Warning 14 – Soymilk 1: Although soy-based infant formulas are often promoted for children who are allergic to cow’s milk, these children are often also allergic to soymilk.
Warning 15 – Soymilk 2: Soymilk that is not designed for infants should not be used as a substitute for infant formula. Using regular soymilk for infants could lead to nutrient deficiencies.
Warning 16 – Tamoxifen (Nolvadex): Some types of cancer are affected by hormone levels in the body and are said to be estrogen-sensitive. Tamoxifen (Nolvadex) is used to prevent and help treat these types of cancer. Soy seems to affect estrogen levels in the body, which might decrease the effectiveness of tamoxifen (Nolvadex). Experts recommend avoiding concurrent use of tamoxifen (Nolvadex) with soy products and soy supplements.
Warning 17 – Warfarin (Coumadin): Warfarin is used to slow blood clotting. Soy has been reported to decrease the effectiveness of warfarin. Soy contain hemagglutinin, a clot promoting substance that causes red blood cells to clump together. These clustered blood cells are unable to properly absorb oxygen for distribution to the body’s tissues. Decreasing the effectiveness of warfarin might increase the risk of clotting. Your dosage of warfarin might need to be changed if you start using soy products.
Warning 18 – Fertility: Researchers from the Harvard School of Public Health presented evidence at the 63rd annual meeting of the American Society for Reproductive Medicine showing that soy phytoestrogens can seriously lower a man’s sperm count. Dr. Chavarro and colleagues studied 100 men whose partners were having trouble getting pregnant. Semen analyses showed that the men with the highest levels of soy food intake-approximately a half serving per day-had 41 million sperm per milliliter fewer than men who did not consume any soy products.
Soy if often advertised as a natural health product however, soy protein is a highly processed food. Research to date suggests that soy may be beneficial for the following conditions.
- Breast cancer risk. One study found that Asian women who eat a diet high in soy seem to be less likely to develop breast cancer. This benefit continued even when Asian women move to western cultures where soy is less likely to be a regular part of their diet. This suggests that exposure to soy early in life (i.e., before menopause) may provide some protection against breast cancer. (See other herbs for menopause)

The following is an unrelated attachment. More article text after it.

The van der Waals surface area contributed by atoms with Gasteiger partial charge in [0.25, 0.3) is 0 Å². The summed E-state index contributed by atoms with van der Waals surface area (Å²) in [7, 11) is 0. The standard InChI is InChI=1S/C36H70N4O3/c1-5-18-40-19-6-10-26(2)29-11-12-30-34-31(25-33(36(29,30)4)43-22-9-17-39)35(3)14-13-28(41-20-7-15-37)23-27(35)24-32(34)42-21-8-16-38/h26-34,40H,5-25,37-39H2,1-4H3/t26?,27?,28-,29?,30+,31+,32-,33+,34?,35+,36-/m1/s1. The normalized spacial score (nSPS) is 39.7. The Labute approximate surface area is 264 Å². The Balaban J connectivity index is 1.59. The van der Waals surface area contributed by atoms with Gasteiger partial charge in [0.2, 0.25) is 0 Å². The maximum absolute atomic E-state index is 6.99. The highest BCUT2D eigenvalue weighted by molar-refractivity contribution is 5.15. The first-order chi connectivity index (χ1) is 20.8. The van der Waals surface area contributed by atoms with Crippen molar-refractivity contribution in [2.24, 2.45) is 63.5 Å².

- High cholesterol. Eating soy protein seems to slightly reduce the “bad cholesterol” or low-density lipoprotein (LDL). However, some studies show no significant benefit.
- Hot flashes caused by menopause. Note that this does benefit is not seen in women with breast cancer.
- Osteoporosis (weak bones), especially in women who have passed menopause. Most evidence suggests that soy protein increases bone mineral density (BMD), or slow the loss of BMD in women near or beyond menopause. Note that this benefit is not seen in younger women.
- Preventing and treating diabetic nerve problems.
- Providing nutrition to infants who can’t digest milk sugars (controversial).
- Reducing protein in the urine of people with kidney disease.
- Reducing the duration of diarrhea in infants.
- Treating diabetes type 2.
- Treating infants who have trouble digesting lactose (galactosemia, hereditary lactose deficiency, lactose intolerance) (controversial).
In addition, those promoting soy products sometimes make claims that are not yet backed up by research. Those claims include:
- Aid weight loss
- Improve memory
- Lower high blood pressure
- Reduce breast pain
- Reduce the risk of heart disease
- Reduce the symptoms of Asthma
- Reduce the symptoms of premenstrual syndrome (PMS)
- Preventing cancer (Endometrial, Lung cancer, Prostate cancer)
Side Effects of soy products
According to those who promote soy products, for individuals who are not allergic to soy, no serious short-term or long-term side effects have been reported from eating soy foods. However, the following side effects of using soy have been reported:
- Blurred vision
- Minor bloating
- Minor stomach cramps
- Those who have difficulty digesting soy may find themselves constantly exhausted but at the same time unable to sleep.
Other side effects may also occur when using soy products. (See form below)
As with any herb, a serious allergic reaction is possible. Seek immediate medical attention if you notice any symptoms of a serious allergic reaction. These may include a rash, itching/swelling (especially of the face/tongue/throat), severe dizziness, or trouble breathing.